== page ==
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Queen’s image and message of hope light up Piccadilly Circus

Her optimistic words that ‘better days will return’ come from her televised address on the coronavirus pandemic at the weekend.

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An image of the Queen and quotes from her broadcast in relation to the coronavirus crisis are displayed in London’s Piccadilly Circus (Dominic Lipinski/PA)

An image of the Queen and quotes from her broadcast in relation to the coronavirus crisis are displayed in London’s Piccadilly Circus (Dominic Lipinski/PA)

An image of the Queen and quotes from her broadcast in relation to the coronavirus crisis are displayed in London’s Piccadilly Circus (Dominic Lipinski/PA)

A gigantic image of the Queen delivering her address to the nation has been displayed on London’s famous Piccadilly Lights.

The photo of the monarch appeared alongside quotes from her Sunday night broadcast on the coronavirus crisis.

The words read “We should take comfort that while we may have more still to endure, better days will return”, before scrolling on to: “I want to thank everyone on the NHS front line, as well as care workers and those carrying out essential roles.”

Usually one of London’s busiest tourist hotspots, the streets surrounding the Piccadilly Circus landmark were quiet on Wednesday when the Queen’s image appeared, as the nation remains in lockdown.

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Quiet streets as the Queen’s image goes up in lights at Piccadilly Circus (Dominic Lipinski/PA)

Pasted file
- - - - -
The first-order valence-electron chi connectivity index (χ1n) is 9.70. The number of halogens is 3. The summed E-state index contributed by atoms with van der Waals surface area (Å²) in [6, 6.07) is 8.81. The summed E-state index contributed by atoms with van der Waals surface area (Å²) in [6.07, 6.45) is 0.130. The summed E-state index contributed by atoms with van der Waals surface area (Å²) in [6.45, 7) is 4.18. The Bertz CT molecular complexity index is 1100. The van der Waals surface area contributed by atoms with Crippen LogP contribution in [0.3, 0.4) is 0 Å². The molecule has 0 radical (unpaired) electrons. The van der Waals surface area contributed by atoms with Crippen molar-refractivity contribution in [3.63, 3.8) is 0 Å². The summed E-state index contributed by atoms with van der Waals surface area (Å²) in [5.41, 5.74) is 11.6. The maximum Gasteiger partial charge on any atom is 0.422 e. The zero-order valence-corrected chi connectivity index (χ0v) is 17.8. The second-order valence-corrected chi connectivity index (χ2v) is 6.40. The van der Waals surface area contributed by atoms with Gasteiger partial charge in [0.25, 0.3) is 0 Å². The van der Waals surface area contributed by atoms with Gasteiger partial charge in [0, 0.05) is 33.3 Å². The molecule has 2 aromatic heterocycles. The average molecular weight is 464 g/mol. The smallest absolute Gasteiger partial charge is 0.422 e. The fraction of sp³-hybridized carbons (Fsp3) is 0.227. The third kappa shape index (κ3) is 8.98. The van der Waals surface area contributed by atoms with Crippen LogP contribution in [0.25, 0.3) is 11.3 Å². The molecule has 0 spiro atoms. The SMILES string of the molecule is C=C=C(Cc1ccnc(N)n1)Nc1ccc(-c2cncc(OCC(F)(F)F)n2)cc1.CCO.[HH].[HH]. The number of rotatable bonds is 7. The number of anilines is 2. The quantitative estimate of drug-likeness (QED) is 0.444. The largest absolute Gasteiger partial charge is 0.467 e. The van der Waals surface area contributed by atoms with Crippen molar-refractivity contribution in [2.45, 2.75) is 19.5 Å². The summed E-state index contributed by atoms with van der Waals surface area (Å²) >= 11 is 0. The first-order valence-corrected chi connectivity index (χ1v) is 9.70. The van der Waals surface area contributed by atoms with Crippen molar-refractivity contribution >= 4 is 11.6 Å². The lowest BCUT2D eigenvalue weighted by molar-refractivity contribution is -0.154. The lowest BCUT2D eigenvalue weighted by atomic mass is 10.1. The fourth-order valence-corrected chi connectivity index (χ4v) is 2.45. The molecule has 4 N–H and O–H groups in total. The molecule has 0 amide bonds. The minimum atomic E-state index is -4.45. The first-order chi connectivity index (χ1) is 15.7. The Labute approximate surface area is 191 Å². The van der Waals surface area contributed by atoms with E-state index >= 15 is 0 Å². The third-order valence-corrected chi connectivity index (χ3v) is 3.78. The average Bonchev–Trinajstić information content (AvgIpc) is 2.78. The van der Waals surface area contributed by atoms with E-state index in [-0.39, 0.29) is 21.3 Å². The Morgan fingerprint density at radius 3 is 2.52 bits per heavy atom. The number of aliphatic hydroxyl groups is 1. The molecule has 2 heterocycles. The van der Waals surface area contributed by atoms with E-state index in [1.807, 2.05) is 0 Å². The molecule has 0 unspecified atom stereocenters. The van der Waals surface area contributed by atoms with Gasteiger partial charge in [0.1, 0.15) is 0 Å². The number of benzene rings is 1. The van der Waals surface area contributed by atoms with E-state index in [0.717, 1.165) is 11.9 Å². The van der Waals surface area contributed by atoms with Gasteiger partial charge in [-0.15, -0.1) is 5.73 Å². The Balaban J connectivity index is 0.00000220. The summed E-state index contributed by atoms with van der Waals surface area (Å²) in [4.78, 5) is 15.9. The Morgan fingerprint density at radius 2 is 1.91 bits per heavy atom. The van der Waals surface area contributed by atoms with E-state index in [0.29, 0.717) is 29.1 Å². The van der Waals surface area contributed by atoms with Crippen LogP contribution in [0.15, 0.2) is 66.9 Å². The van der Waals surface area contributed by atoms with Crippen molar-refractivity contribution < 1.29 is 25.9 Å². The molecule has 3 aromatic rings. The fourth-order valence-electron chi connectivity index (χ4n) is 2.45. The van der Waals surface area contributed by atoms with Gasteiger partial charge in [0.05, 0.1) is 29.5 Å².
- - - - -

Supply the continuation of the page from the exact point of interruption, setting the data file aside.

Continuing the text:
Quiet streets as the Queen’s image goes up in lights at Piccadilly Circus (Dominic Lipinski/PA)

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Quiet streets as the Queen’s image goes up in lights at Piccadilly Circus (Dominic Lipinski/PA)

Just a few cars, red double-decker buses and a couple of cyclists and pedestrians were in the vicinity of the 780 square metre LED digital screen, near the so-called “Eros” statue.

An estimated 100 million people usually pass through Piccadilly Circus every year, making it one of the world’s prime advertising spaces.

The Circus’s large adverts have been a famous feature of central London since 1908 when they hosted the first Perrier advertisement which was created with lightbulbs.

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Piccadilly Circus in busier times (Dominic Lipinski/PA)

Piccadilly Circus in busier times (Dominic Lipinski/PA)

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Piccadilly Circus in busier times (Dominic Lipinski/PA)

In her rare televised address, the monarch warned the country “may have more still to endure”.

But the head of state said if we “remain united and resolute” in the face of the coronavirus outbreak “we will overcome it”.

She echoed the words of Forces’ sweetheart Dame Vera Lynn’s Second World War song, saying: “We will meet again.”

PA